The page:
Tips, Tricks & Trends

Are Touchless Car Washes Better for Your Car?

When was the last time you stopped at your local car wash? Did you pause for a moment, wondering whether or not you should visit a touchless car wash instead? If so, then you’re not the only one. Plenty of car owners want to know if touchless car washes are better. 

A car waiting at a touchless car wash
Lines of cars wait at a touchless car wash | Melina Mara/The Washington Post

How do touchless car washes work?

According to HowStuffWorks, a touchless car wash relies on high-powe­red jets of water and strong detergents to clean cars. And because it doesn’t touch your car, the only things that do come in physical contact with your vehicle are the water and the cleaning solutions being used.

Other than that, touchless car washes more often than not function similarly to your typical car wash. First, your car will be placed on the conveyor track. At that point, you may be asked to put your car into neutral, park, or turn it off altogether. A series of rollers will then move your vehicle through the car wash tunnel while the car wash begins the process of washing your car.

The case for touchless car washes

There are a few good reasons to hit up your area’s touchless car wash. Visiting one can not only save you time but it’s also a good option for maintenance washes between more thorough scrub-downs.

Because touchless car washes are, well, touchless, they can also be better for your car’s paint and exterior finishings. Dennis Taljan, director for automotive coatings at the paint company PPG, shared with Consumer Reports that these days, while automotive finishes are durable enough for any kind of car wash, poorly maintained bristles or soft-cloth washes could lead to some unsightly problems.

“As designs, they’re all capable, and I don’t have any hesitation with any of them,” he says. “But as they’re maintained, that’s where you can get a difference,” Taljan added.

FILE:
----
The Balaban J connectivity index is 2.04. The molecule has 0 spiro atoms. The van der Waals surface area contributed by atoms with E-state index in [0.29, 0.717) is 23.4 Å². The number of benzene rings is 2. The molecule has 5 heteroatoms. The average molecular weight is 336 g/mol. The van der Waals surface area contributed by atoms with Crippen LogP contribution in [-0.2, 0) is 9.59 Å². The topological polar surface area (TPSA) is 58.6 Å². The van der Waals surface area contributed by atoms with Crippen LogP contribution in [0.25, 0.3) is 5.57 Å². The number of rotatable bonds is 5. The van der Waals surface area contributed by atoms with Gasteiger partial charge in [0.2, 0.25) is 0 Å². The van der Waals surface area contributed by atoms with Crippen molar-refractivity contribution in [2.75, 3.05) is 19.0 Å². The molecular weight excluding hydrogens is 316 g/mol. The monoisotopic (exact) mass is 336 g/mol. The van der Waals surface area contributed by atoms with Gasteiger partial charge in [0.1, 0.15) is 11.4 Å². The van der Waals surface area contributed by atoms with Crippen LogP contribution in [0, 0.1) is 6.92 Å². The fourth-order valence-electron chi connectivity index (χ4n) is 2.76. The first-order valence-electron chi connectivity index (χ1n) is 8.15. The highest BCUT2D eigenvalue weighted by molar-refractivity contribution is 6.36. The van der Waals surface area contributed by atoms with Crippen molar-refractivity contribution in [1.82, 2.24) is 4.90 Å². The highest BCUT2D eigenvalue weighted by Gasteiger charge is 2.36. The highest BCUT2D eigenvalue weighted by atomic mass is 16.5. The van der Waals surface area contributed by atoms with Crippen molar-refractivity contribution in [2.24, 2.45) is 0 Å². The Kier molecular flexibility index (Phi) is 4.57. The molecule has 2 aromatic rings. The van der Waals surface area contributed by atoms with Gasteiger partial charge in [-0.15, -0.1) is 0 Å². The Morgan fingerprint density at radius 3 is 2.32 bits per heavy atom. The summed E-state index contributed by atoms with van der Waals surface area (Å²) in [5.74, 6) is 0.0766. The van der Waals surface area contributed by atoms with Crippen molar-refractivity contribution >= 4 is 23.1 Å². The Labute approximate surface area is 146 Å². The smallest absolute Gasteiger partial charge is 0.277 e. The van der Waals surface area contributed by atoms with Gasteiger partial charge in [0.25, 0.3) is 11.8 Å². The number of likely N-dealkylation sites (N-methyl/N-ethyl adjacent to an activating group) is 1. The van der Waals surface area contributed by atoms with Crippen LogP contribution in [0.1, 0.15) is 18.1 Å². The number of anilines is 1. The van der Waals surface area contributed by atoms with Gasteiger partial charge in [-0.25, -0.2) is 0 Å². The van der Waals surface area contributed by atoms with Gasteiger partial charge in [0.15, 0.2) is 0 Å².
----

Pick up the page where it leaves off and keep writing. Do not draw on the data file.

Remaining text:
RELATED: The Dos and Don’ts of Cleaning Your Car

The case against them

There are some downsides to touchless car washes. Family Handyman reports that touchless car washes won’t clean your car quite as well as a thorough hand wash or an automated friction wash. 

The blowers used aren’t always the best at drying vehicles either, which means you’ll need to keep an eye out for excess moisture. Incomplete drying can also result in spotting on your car’s finish, and who wants a spotty looking car after rolling through the car wash? Not I.

Tips for touchless car washes

If you do decide to visit your local touchless car wash, keep these tips from the Family Handyman and Consumer Reports in mind:

  • Remember to double-check that your car’s doors and windows are tightly closed. 
  • If you’re at a car wash connected to a gas station, consider buying a tank of gas too. Many car washes discount their services when you also buy gas.
  • Drive slowly past the blowers to maximize drying.
  • Keep a clean cloth on hand so you can wipe away any excess moisture after the wash.

RELATED: What Is a Waterless Car Wash?

Keeping your car in pristine condition

Car maintenance is one of those things that people love to hate. It’s not only inconvenient but can also be a bit tedious too. The same can be said about getting your car washed. Fortunately, touchless car washes can save you both time and effort while also keeping your vehicle’s exterior looking shiny and new.